MODEL 1906 US ARMY MESS CUP – SCARCE FIRST MODEL
US ARMY ALUMINUM CUP: Far less common than the
Models 1874, 1885, 1901, and the later Model 1908
Experimental Mess Cups, the Model 1906 Mess Cup was the
first US Army general issue mess cup made of aluminum.
To place this cup in historical perspective, a little
“cup history” might be helpful. According to Paul L.
Hedren in his well written article “Army Tin Cups on the
Western Frontier” published in the Company of Military
Historians periodical, the army experimented with
aluminum cups as early as the 1890’s and some aluminum
cups were introduced for trial as early as 1902, but due
to the heat conductivity of the metal, the cups were not
popular with the soldiers.
In 1901 the army adopted a tin plated one-piece drawn
bottom steel cup – the Model 1901 - that was the last
version of the tinned US Army cups. For all intent and
purposes, the design and form of the Model 1901 Cup was
identical to the cup pictured here except that the M1901
Cup did not incorporate the cork washers between the
handle and body of the cup as found on the aluminum 1906
This aluminum cup measures 4” high and 4” in diameter,
was press formed with the bottom integral to the sides,
has a rolled lip, and an iron handle riveted to the side
of the cup. To address the complaints from the soldiers
about the heat conductivity of the aluminum, the army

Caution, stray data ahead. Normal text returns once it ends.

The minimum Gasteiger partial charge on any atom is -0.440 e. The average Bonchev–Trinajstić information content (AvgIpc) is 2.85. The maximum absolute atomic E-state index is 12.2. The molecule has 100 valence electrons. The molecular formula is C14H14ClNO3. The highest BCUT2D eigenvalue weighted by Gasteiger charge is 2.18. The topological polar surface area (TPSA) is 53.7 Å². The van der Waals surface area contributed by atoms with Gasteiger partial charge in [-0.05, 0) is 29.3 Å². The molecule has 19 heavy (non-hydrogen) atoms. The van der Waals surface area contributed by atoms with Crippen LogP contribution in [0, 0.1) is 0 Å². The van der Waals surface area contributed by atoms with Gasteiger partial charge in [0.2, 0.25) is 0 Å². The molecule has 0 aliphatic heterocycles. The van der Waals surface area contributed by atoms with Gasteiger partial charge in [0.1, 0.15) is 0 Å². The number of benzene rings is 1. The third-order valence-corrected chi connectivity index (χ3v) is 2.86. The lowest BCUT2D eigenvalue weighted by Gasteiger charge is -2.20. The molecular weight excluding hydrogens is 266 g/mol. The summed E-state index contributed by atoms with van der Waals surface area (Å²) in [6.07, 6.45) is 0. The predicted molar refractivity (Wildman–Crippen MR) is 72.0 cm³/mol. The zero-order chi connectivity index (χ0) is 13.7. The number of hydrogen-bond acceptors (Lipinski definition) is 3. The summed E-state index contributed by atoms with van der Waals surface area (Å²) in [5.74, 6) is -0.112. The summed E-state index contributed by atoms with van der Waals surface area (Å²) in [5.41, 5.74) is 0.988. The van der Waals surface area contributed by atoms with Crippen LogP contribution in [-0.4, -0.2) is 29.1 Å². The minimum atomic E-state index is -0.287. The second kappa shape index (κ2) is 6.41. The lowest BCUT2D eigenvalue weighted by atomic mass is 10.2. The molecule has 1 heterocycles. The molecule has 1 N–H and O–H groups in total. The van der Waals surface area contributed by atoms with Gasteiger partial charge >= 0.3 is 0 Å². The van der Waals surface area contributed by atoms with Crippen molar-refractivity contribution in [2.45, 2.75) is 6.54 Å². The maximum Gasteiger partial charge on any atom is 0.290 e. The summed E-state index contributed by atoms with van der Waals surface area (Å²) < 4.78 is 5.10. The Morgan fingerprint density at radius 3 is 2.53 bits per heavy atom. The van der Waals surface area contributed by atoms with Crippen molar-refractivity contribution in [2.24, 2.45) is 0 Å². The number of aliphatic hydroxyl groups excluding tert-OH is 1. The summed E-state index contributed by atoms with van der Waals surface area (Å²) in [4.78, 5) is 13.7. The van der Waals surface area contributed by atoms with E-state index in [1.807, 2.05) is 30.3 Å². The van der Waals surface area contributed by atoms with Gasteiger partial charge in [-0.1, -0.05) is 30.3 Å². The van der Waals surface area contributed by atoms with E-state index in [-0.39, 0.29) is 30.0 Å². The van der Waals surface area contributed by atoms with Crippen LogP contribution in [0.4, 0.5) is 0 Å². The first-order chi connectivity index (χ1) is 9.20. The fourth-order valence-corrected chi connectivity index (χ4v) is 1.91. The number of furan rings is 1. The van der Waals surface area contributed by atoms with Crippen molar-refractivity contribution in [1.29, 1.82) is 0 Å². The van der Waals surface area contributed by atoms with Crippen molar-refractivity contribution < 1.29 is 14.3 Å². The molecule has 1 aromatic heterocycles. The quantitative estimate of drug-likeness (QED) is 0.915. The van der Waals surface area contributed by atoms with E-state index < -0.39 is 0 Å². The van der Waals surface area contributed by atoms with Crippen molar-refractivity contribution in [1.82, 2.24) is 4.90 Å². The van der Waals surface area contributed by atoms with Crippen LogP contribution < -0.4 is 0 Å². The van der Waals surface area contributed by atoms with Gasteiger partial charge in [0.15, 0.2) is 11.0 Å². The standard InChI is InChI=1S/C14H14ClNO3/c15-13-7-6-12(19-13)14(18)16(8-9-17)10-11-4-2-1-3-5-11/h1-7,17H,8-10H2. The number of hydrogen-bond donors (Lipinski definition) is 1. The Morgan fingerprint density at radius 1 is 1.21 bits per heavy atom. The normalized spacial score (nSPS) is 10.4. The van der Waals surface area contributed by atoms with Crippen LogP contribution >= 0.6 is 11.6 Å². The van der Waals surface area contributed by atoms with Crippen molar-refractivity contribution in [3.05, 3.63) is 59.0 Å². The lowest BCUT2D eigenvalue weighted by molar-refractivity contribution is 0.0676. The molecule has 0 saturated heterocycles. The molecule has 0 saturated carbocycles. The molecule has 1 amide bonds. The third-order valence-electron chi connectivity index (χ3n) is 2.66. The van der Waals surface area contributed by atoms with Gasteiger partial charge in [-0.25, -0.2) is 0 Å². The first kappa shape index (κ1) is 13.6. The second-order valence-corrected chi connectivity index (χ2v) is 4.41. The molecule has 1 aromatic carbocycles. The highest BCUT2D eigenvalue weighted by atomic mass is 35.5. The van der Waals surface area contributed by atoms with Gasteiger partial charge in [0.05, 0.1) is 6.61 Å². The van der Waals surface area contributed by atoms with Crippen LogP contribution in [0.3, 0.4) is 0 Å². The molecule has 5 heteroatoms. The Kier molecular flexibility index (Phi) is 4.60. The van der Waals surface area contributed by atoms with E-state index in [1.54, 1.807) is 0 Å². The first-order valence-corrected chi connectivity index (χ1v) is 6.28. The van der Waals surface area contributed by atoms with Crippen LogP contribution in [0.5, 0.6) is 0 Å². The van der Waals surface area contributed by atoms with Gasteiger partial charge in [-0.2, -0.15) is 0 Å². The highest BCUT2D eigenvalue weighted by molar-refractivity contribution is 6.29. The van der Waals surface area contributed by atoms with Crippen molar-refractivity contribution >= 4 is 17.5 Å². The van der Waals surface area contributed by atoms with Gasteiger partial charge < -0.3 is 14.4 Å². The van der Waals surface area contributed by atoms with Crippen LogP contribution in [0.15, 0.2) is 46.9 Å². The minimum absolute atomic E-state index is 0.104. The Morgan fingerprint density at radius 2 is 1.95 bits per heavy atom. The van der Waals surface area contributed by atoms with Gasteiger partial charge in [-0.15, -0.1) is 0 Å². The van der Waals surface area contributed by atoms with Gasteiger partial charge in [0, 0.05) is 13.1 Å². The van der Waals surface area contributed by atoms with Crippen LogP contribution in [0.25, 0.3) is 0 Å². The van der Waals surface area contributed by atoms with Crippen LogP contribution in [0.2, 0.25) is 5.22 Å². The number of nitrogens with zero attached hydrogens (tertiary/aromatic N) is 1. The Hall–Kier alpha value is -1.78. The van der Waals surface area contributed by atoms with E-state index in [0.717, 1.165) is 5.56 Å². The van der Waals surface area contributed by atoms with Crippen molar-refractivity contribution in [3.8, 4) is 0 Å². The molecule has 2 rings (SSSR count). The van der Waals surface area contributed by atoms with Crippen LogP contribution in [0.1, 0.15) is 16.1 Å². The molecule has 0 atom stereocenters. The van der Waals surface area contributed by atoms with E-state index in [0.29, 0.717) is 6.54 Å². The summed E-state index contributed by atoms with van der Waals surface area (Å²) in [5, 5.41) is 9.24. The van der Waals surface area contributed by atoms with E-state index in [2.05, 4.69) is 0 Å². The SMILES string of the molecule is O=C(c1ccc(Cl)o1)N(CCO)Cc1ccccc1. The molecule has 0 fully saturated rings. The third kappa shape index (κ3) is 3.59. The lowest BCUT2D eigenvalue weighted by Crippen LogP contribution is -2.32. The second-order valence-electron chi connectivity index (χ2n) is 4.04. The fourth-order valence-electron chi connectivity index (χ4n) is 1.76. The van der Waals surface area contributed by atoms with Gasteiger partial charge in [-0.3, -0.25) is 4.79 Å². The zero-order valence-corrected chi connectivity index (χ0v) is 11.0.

incorporated two unique features in these cups. The
handle is slotted so that the soldier could use the
tines of his fork to introduce or retrieve the cup from
the fire without burning his hands. And, the handle is
insulated from the body of the cup with cork washers to
keep the contents of the cup from heating up the
handle. Both of these features were retained in the
design of the Model 1908 Cup that would follow.
The handle is stamped “U.S.” and “R.I.A. 1907”. The
cup is full form, with a few minor dents from handling
and storage, but no holes and no cracks in the rolled
rim as is often found. The handle is full form, the
arsenal stamping is clear and legible, and both of the
cork washers are present and fully intact. The bottom
of the cup bears several hand applied initials, probably
by the soldier so he could identify this as his cup.
Appearing only in the 1917
printing of the Horse Equipments and Equipments for
Officers and Enlisted Men, this is a fairly rare cup and
it seldom appears on the market.